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Key M&A Trends for 2022


Sebastian Fain

L. Fain

Partner, New York

Ethan Klingsberg

A. Klingsberg

Partner, New York

Paul Tiger

M. Tiger

Partner, New York

Damien Zoubek

R. Zoubek

Partner, New York

With interest rates remaining historically low, equity markets continuing to be enthusiastic, private equity maintaining record high stockpiles of dry powder and more than 400 SPACs looking for targets, 2021 was on course through the end of the third quarter to be a record year for dealmaking. And while the transactions that may have been postponed during the COVID-19 pandemic have likely worked their way through the system, we expect M&A to continue to be robust in 2022 as well.

In the year ahead, activity will be buoyed by PE sponsors and SPACs hunting for deals, and strategics continuing to both optimize their asset mixes by selling or spinning off businesses that are not in line with their corporate visions and making acquisitions where organic growth is not possible.

There may also be headwinds that drag on M&A, including the potential for higher interest rates, increased regulation, challenging macroeconomic factors (such as inflation and continued supply chain issues) and the uncertainty associated with all these factors. To this end, in particular, corporate boards and dealmakers should be prepared for a continued surge in tech M&A, increased regulatory scrutiny of deals – and greater focus on ESG-driven and affected transactions.

Tech remains a significant driver of deal activity

The technology, media and telecommunications sector was the largest for deals through the first three quarters of 2021 (according to Refinitiv data) with nearly $1.3tn worth of transactions globally. Industrials and materials was the next-most robust sector, accounting for $723bn of global deal value. During COVID-19, digital life became all life, sending tech companies on a buying spree. Prime examples in 2021 include Intuit’s proposed purchase of Mailchimp for $12bn and Microsoft’s proposed acquisition of Nuance Communications for $19.6bn.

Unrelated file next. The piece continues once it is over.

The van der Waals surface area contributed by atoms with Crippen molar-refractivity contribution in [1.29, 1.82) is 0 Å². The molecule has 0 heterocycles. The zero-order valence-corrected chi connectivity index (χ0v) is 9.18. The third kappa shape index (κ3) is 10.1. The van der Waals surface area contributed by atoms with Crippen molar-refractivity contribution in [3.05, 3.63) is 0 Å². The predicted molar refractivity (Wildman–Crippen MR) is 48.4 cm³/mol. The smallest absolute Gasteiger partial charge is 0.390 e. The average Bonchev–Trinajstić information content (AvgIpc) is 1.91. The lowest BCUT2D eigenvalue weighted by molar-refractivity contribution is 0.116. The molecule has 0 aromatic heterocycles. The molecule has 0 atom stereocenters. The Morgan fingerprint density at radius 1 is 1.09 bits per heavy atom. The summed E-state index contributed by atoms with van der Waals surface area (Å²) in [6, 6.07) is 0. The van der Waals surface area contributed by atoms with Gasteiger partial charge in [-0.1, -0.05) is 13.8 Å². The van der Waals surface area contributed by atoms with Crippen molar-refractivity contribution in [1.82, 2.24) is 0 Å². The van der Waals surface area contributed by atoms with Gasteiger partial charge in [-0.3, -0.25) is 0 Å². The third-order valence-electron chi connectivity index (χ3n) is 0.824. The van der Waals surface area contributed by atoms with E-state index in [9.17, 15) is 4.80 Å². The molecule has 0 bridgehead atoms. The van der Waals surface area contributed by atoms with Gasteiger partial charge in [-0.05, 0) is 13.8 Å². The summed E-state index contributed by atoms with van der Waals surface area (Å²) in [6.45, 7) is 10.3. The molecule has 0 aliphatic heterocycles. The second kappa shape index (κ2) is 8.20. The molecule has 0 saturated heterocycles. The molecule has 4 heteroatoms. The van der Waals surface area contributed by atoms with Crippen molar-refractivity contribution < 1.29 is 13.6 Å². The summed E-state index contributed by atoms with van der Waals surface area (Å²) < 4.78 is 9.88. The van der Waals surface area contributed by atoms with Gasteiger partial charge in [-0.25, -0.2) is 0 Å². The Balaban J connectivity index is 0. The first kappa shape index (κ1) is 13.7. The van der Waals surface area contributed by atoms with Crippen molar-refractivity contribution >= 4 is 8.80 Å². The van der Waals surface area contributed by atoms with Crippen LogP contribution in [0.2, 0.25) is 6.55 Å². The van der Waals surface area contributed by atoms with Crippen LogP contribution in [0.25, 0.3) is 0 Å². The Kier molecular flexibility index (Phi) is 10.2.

However, tech companies are not only buying but are also targets for acquirors in other industries, many of which are fervently working to move into the digital space. UnitedHealth Group’s proposed acquisition of Change Healthcare, and shipbuilding company Huntington Ingalls Industries’ acquisition of Alion Science and Technology, are key examples. Finally, tech businesses are also likely to continue to benefit from the more than 400 SPACs that are looking for acquisition targets. The practice in de-SPAC transactions of using financial projections can be particularly useful for pre-earnings – sometimes pre-commercialized product – companies like late-stage private tech businesses.

Antitrust and foreign investment landscape continues to evolve

The last 12 months have seen significant movement in the competition and foreign investment regulatory landscape. The incoming Biden administration has led to new leadership at the US Federal Trade Commission and the Antitrust Division of the US Department of Justice, both of whom have been vocal in their more aggressive stance on consolidation. With Brexit, the UK Competition and Markets Authority is no longer part of the European Commission’s collective review process.

The Committee on Foreign Investment in the United States (CFIUS) continues to closely monitor acquisitions of US assets and, in late 2020, the EU foreign direct investment regime came into effect. The result is ever-increasing scrutiny of M&A transactions by regulators across the globe, with deals taking longer to close, more litigation risk and more focus than ever by dealmakers on allocating regulatory risk (see Antitrust Outlook for the Year Ahead).